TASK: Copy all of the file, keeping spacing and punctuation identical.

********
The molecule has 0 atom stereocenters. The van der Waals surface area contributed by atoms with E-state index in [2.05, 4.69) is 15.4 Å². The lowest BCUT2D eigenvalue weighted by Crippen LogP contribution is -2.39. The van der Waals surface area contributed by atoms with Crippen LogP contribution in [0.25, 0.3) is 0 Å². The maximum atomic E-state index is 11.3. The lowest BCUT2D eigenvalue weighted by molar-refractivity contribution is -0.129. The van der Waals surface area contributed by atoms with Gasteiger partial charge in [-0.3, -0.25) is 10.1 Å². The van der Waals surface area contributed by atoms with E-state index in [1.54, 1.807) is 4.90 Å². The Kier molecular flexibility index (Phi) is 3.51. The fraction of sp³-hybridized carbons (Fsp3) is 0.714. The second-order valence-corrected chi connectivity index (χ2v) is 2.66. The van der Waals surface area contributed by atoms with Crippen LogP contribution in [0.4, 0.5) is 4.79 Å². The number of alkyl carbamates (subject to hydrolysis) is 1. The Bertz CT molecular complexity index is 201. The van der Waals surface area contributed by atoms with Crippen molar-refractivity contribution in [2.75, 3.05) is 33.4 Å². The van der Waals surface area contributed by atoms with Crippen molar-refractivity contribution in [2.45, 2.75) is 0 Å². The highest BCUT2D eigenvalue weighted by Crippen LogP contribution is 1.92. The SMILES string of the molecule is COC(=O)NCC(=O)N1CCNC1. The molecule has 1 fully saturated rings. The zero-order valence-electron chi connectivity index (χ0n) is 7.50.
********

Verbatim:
The molecule has 0 atom stereocenters. The van der Waals surface area contributed by atoms with E-state index in [2.05, 4.69) is 15.4 Å². The lowest BCUT2D eigenvalue weighted by Crippen LogP contribution is -2.39. The van der Waals surface area contributed by atoms with Crippen LogP contribution in [0.25, 0.3) is 0 Å². The maximum atomic E-state index is 11.3. The lowest BCUT2D eigenvalue weighted by molar-refractivity contribution is -0.129. The van der Waals surface area contributed by atoms with Gasteiger partial charge in [-0.3, -0.25) is 10.1 Å². The van der Waals surface area contributed by atoms with E-state index in [1.54, 1.807) is 4.90 Å². The Kier molecular flexibility index (Phi) is 3.51. The fraction of sp³-hybridized carbons (Fsp3) is 0.714. The second-order valence-corrected chi connectivity index (χ2v) is 2.66. The van der Waals surface area contributed by atoms with Crippen LogP contribution in [0.4, 0.5) is 4.79 Å². The number of alkyl carbamates (subject to hydrolysis) is 1. The Bertz CT molecular complexity index is 201. The van der Waals surface area contributed by atoms with Crippen molar-refractivity contribution in [2.75, 3.05) is 33.4 Å². The van der Waals surface area contributed by atoms with Crippen molar-refractivity contribution in [2.45, 2.75) is 0 Å². The highest BCUT2D eigenvalue weighted by Crippen LogP contribution is 1.92. The SMILES string of the molecule is COC(=O)NCC(=O)N1CCNC1. The molecule has 1 fully saturated rings. The zero-order valence-electron chi connectivity index (χ0n) is 7.50.